This week we welcome guest blogger Bobbi Bullard. She is the author of Artful Machine Embroidery which you can win this week by commenting below!
– Thanks, Eileen
I have never been mistaken for Michaelangelo as when I take pencil to paper my drawings rival the scribbling of a five year old. Despite my limitations, my house is littered with notebooks, each filled with pages and pages of almost non-recognizable fashion drawings. Why do I do it? Why do I feel compelled to add volume after volume of doodles to my collection?
Even stranger, why do I preach to my students that they, as burgeoning fiber artists, should scratch and scribble as I do, no matter what their levels of artistic ability? I contend that these drawings do not have to be true-to-life, or even close to accurate as representations of the human figure for them to be a) art and b) useful in the journey of a fiber artist.
One technique I find particularly useful for enhancing creativity is to draw 3, 4 or 5 copies of a line drawing of a potential project. Once I have completed the line drawings, I start doodling on them. The drawings below are of Vogue 1330 which is in my queue for an upcoming project.
This was a fairly easy project for embellishment as the large sleeve is a semi-sheer rectangle. The biggest challenge for placement on that is to make sure that the embroidery will show at those times when you’re not actually holding your arm straight out to the side.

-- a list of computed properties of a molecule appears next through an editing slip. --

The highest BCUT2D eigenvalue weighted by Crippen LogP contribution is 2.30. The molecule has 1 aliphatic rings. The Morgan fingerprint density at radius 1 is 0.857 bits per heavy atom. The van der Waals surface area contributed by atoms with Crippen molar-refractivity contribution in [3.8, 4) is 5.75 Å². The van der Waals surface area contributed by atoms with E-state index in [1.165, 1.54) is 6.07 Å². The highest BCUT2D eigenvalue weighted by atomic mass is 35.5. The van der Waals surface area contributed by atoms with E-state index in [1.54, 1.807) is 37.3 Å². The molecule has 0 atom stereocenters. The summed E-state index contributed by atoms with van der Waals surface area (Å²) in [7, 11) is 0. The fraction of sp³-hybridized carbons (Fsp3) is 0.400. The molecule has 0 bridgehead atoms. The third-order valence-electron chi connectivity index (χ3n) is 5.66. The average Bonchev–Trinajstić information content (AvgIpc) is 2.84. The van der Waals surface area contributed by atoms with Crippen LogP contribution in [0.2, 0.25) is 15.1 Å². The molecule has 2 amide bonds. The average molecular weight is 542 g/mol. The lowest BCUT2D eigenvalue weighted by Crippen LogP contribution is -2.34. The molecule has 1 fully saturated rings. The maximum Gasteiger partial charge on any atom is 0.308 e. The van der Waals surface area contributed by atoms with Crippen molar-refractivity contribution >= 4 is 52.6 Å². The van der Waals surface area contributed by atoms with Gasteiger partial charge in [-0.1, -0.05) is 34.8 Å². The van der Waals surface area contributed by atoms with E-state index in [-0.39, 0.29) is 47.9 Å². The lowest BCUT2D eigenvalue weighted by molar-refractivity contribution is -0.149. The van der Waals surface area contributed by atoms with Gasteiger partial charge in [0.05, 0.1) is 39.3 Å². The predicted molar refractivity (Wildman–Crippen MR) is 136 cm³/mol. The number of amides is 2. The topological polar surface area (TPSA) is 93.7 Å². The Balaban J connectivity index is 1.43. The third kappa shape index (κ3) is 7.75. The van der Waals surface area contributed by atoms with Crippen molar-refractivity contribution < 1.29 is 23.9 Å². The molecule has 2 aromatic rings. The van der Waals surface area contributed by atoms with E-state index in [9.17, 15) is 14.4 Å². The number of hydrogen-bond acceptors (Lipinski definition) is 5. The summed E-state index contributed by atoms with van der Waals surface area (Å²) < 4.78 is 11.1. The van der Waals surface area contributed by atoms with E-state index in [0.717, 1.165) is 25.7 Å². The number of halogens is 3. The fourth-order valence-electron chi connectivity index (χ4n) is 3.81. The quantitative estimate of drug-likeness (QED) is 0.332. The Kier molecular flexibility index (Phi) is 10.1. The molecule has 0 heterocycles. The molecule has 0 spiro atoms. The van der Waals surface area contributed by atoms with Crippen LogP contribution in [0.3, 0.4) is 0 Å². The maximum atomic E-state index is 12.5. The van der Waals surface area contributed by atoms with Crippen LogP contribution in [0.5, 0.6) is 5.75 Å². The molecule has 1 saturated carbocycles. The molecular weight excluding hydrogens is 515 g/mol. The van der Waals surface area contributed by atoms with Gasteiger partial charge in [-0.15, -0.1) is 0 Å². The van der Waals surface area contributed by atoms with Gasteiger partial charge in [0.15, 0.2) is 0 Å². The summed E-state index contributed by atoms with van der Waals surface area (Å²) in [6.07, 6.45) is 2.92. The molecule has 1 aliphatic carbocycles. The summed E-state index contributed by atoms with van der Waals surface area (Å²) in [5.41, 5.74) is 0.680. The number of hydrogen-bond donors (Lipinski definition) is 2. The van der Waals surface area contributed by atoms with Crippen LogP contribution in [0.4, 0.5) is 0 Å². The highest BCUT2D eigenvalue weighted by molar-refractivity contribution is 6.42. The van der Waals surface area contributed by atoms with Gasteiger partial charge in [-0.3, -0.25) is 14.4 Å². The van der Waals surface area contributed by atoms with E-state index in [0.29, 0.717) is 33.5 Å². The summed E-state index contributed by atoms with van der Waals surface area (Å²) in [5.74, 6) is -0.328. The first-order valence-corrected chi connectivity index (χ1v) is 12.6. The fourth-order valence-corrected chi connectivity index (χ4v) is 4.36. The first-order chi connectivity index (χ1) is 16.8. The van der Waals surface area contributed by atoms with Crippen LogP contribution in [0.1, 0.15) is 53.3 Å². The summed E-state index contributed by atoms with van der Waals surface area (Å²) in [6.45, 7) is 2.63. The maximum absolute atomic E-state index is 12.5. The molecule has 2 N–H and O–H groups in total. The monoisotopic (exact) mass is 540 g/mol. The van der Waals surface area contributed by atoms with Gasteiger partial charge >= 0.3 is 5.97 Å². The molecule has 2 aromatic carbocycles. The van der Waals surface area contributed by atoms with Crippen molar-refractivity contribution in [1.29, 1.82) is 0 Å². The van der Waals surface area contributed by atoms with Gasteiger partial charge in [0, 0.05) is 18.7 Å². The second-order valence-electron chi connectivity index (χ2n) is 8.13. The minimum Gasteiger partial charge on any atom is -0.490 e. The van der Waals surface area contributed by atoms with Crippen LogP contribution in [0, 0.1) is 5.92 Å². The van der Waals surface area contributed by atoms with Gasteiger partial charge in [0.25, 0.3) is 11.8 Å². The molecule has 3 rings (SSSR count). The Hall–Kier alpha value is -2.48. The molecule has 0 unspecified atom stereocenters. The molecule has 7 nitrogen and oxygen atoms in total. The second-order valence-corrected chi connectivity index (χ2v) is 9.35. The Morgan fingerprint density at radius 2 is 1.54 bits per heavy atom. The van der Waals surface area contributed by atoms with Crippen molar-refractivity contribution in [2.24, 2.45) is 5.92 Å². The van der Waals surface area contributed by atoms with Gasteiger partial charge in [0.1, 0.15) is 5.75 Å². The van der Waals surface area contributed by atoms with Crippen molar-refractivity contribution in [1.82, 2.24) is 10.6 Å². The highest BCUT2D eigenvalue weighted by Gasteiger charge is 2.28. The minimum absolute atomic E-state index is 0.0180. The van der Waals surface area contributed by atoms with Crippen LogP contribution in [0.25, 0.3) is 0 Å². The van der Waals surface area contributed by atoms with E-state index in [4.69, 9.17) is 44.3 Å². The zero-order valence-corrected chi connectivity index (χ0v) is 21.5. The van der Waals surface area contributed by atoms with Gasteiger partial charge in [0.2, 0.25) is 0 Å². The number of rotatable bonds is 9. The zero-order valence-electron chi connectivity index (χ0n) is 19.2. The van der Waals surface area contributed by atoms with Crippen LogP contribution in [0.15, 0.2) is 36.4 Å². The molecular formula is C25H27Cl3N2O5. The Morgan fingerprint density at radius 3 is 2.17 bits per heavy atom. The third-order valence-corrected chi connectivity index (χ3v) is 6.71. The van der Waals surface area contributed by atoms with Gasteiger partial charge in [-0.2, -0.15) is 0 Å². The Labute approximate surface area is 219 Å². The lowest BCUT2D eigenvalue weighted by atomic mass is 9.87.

Here is an example of doodles that have made it to a completed project. The pattern is the Saf-T-Pockets pattern, To The Point. I started this project with the idea of using the designs included in my book, Artful Machine Embroidery. I was determined to make something (anything) that included the square free-standing lace design.
My first thought was a row of the squares down the back of the jacket.
I wasn’t kidding about my drawing ability not being exactly high-end. But the drawing did its job. I could tell that I wouldn’t be happy with a lonely line of lace down the back of a jacket.
Next, I added more embroidery, little motifs also from the design set that goes with the book.
As I had no bookings for clown jobs, this version didn’t appeal to me. The next idea was to put less of the lace in the jacket. I tried it as an insert on the front.
Ahh…. Much better.
I still had to deal with the back, so I returned to my line drawing and sprinkled the little motifs around.
Houston, we had lift-off. This was the answer. I did make the jacket. I added a cut-edge design to the front lapel and more motifs sprinkled around under the lace (all designs that come with the book). And it all started with a poorly executed drawing.
Now I’ve gone public, “Hi, my name is Bobbi and I’m a doodle-holic”.